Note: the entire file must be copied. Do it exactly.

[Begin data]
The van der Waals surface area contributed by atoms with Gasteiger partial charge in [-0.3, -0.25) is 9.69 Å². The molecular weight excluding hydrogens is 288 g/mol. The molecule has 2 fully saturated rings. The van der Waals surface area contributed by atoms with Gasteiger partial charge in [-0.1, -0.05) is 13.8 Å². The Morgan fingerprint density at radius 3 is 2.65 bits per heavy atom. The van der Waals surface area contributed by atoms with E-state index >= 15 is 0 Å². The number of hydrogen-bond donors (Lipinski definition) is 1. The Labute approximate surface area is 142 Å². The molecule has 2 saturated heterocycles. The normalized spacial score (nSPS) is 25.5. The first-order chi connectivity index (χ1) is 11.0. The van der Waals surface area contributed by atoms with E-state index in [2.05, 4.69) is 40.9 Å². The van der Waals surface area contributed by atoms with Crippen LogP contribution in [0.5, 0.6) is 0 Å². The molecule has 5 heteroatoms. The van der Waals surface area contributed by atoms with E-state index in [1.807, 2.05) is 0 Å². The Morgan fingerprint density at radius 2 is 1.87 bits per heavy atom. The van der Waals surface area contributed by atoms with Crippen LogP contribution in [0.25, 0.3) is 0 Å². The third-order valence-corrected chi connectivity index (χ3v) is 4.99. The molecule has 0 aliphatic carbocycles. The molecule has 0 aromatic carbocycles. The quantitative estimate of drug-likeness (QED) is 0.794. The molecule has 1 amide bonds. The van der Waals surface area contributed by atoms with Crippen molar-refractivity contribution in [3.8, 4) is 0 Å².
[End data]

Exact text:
The van der Waals surface area contributed by atoms with Gasteiger partial charge in [-0.3, -0.25) is 9.69 Å². The molecular weight excluding hydrogens is 288 g/mol. The molecule has 2 fully saturated rings. The van der Waals surface area contributed by atoms with Gasteiger partial charge in [-0.1, -0.05) is 13.8 Å². The Morgan fingerprint density at radius 3 is 2.65 bits per heavy atom. The van der Waals surface area contributed by atoms with E-state index >= 15 is 0 Å². The number of hydrogen-bond donors (Lipinski definition) is 1. The Labute approximate surface area is 142 Å². The molecule has 2 saturated heterocycles. The normalized spacial score (nSPS) is 25.5. The first-order chi connectivity index (χ1) is 11.0. The van der Waals surface area contributed by atoms with E-state index in [2.05, 4.69) is 40.9 Å². The van der Waals surface area contributed by atoms with Crippen LogP contribution in [0.5, 0.6) is 0 Å². The molecule has 5 heteroatoms. The van der Waals surface area contributed by atoms with E-state index in [1.807, 2.05) is 0 Å². The Morgan fingerprint density at radius 2 is 1.87 bits per heavy atom. The van der Waals surface area contributed by atoms with Crippen LogP contribution in [0.25, 0.3) is 0 Å². The third-order valence-corrected chi connectivity index (χ3v) is 4.99. The molecule has 0 aliphatic carbocycles. The molecule has 0 aromatic carbocycles. The quantitative estimate of drug-likeness (QED) is 0.794. The molecule has 1 amide bonds. The van der Waals surface area contributed by atoms with Crippen molar-refractivity contribution in [3.8, 4) is 0 Å².